Hands, Full Hearts
Albany city karate program produces champions — and bonds—that
is a black-belt school!” shout a group of kindergarten- age
children sitting on a floor in the recreation center at Albany’s
Hoffman Park. The kids are mostly clad in bleach-white gis.
“We are motivated!” they shout again, thrusting their hands
in the air. “We are dedicated!” they announce in unison, their
voices coming together with an enthusiastic ring, powerful
and concise for a group so young, but in a tone they could
just as easily be using to announce a present they have received
on Christmas morning. Then they burst up and run into the
arms of their teachers, full of hugs and smiles.
an hour before, 17-year-old karate champion and Arbor Hill
resident Brandon Abdullah waited in the near-empty rec center,
lazily stretching his arms, yawning, tightening the black
belt wrapped around his waist. Brandon says he became a black
belt when he was only 12—but that he didn’t deserve it then.
“I think about it, and I think, ‘Man, I shouldn’t have gotten
it then.’ ” He smiles and laughs. “I sort of sucked back then.”
Abdullah seven years from the time he started, when he was
only 5, to earn his black belt. But according to him, he truly
earned his belt at age 15, when he won a first-place medal
in a national Ippon competition. If Abdullah didn’t
earn his belt then, he has certainly earned it now. Last month
he won a gold medal at the Amateur Athletic Union’s Junior
World Championships in Hanover, Germany. He competed in a
field of thousands of other karate students from around the
world and defeated five opponents in one-on-one competition
to bring the gold medal back to Albany. Needless to say, if
Abdullah ever did suck, he doesn’t anymore.
that Abdullah is cocky—not in the least. But as his parents
and his longtime mentor and karate sensei tell it, Abdullah
has developed from a withdrawn, undisciplined youth to a poised,
caring, responsible mentor.
spends an hour a week at minimum in places like Hoffman Park
and the Arbor Hill Community Center teaching inner-city youth
karate. He trains with his longtime mentor, Shihan
(master) Tony Butler, more than six hours each week.
at Hoffman Park, the kids scamper in and out of the rain,
some dressed in sharply arranged gis and blue or yellow
belts, others in their school clothes with their sneakers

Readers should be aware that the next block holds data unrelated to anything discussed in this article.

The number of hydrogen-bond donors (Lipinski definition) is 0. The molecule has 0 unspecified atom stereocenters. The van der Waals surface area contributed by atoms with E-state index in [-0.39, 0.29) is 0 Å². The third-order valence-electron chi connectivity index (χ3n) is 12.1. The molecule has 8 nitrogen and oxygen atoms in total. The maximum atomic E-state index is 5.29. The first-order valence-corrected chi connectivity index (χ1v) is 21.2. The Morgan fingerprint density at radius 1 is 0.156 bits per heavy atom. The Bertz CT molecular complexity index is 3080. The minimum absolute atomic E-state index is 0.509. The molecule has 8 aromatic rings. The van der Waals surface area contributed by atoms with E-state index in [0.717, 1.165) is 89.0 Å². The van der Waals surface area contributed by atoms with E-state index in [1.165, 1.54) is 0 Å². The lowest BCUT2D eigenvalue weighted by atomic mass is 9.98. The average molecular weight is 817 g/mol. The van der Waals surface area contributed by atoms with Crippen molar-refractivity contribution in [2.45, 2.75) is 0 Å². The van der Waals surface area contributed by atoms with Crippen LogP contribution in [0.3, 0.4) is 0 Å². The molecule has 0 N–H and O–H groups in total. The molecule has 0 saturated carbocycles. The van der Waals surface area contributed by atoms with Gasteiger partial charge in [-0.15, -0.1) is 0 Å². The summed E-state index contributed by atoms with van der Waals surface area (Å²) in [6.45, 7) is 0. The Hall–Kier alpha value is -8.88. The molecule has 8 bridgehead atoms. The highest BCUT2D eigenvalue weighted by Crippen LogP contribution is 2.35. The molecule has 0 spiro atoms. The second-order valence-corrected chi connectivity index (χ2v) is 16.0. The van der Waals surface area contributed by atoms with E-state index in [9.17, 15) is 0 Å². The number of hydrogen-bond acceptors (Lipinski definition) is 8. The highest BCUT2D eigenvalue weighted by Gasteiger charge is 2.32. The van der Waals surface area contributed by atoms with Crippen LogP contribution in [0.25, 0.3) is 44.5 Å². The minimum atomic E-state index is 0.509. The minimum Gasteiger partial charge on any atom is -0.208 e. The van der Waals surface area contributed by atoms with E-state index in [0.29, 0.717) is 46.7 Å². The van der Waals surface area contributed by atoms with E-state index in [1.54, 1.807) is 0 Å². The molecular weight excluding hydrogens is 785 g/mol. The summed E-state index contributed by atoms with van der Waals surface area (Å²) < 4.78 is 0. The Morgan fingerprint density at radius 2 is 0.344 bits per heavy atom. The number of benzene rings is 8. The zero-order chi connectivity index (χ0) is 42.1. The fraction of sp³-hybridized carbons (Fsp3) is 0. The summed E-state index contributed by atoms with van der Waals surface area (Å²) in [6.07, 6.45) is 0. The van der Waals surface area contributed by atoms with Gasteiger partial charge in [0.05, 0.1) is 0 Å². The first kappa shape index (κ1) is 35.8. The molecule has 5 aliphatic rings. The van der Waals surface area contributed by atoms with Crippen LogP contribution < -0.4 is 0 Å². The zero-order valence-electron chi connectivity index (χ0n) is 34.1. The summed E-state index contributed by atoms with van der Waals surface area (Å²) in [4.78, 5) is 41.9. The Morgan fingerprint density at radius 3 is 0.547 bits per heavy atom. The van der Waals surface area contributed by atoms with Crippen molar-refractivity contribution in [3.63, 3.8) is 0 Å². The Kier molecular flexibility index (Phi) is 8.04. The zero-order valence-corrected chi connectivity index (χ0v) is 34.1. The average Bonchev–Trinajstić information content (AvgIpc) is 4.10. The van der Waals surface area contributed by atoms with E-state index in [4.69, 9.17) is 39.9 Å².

still on because of the dirty floor and lack of mats. Abdullah
greets the kids, lines them up in rows, and starts stretching.
Toddlers struggle to match the ease with which he accomplishes
simple feats of balance. Abdullah notices, walks over and
assists them, tightens their belts or pulls their small arms
out straight to mimic his position. He then pats them on the
back or gives them a hug.
stands next to her young, blond-mopped son, who stares worshipfully
at Abdullah but can’t quite muster the nerve to stand alone
while practicing the moves. The boy turns and twists, collapsing
on his bottom, his arms outstretched, still dangling from
his mother’s grasp. His mother takes him from the group. Then
he quickly darts over to Butler, who has just arrived, swallowing
Butler’s white-gied legs up in a hug.
according to Abdullah’s father, the youngster Brandon described
as “mean” when trying to avoid going to lessons—stands to
the side of the room next to the many gathered parents who
watch their children spin punches and blocks into fluid motions,
almost like a dance. Butler is employed by the City Recreation
Department and teaches karate classes all around Albany. More
than 100 kids take lessons in the city’s karate program. Butler
works nights for Amtrak and spends his days teaching karate
to Albany’s youth. He also teaches at the American Institute
of Japanese Karate, Inc., in Albany’s Westgate Plaza, so that
he can give his inner-city students scholarships to the dojo.
Butler began his program at the Albany School of Humanities,
the magnet school where Abdullah began his time with Butler.
hard for some of these kids to be in a group,” says Butler.
“A lot of them aren’t sure of themselves. A lot of them have
ADD [Attention Deficit Disorder]. But this is the best medicine.
This actually makes the kids feel good about themselves.”
He pauses, pointing to Abdullah, who is helping a youngster
straighten out his punches. “I’m surprised Brandon even gave
you an interview. He used to not want to put himself out there.
But he isn’t like that anymore. He doesn’t withdraw anymore.”
and Richard Stamp both sit on the sidelines, watching their
young son get ready for practice. According to the Stamps,
the issue isn’t how to entice their son into being dedicated
to his lessons. Instead, the problem is how to contain his
excitement for his weekly sessions. “He looks forward to it
every week. He doesn’t stop talking about it, asking if it’s
time to go to karate yet.”
to Brandon Abdullah’s mother Janet, getting her son to attend
lessons was not as easy. “Brandon did some screaming and crying,”
she says. But Janet and her husband, Mohammed, brought him
back day after day. Even Brandon Abdullah admits that when
it came time for him to strap on a mask and compete in hand-to-hand
combat, he would tear up, at least a little bit afraid. According
to Mohammed, they were persistent in making their son attend
because “every year we saw development, we saw a drastic change
in maturity in Brandon.”
explains it, the relationship between the parents and the
student is the most important part of his program. Butler
monitors the students’ homework, and checks with parents to
make sure their children are respectful and have been attending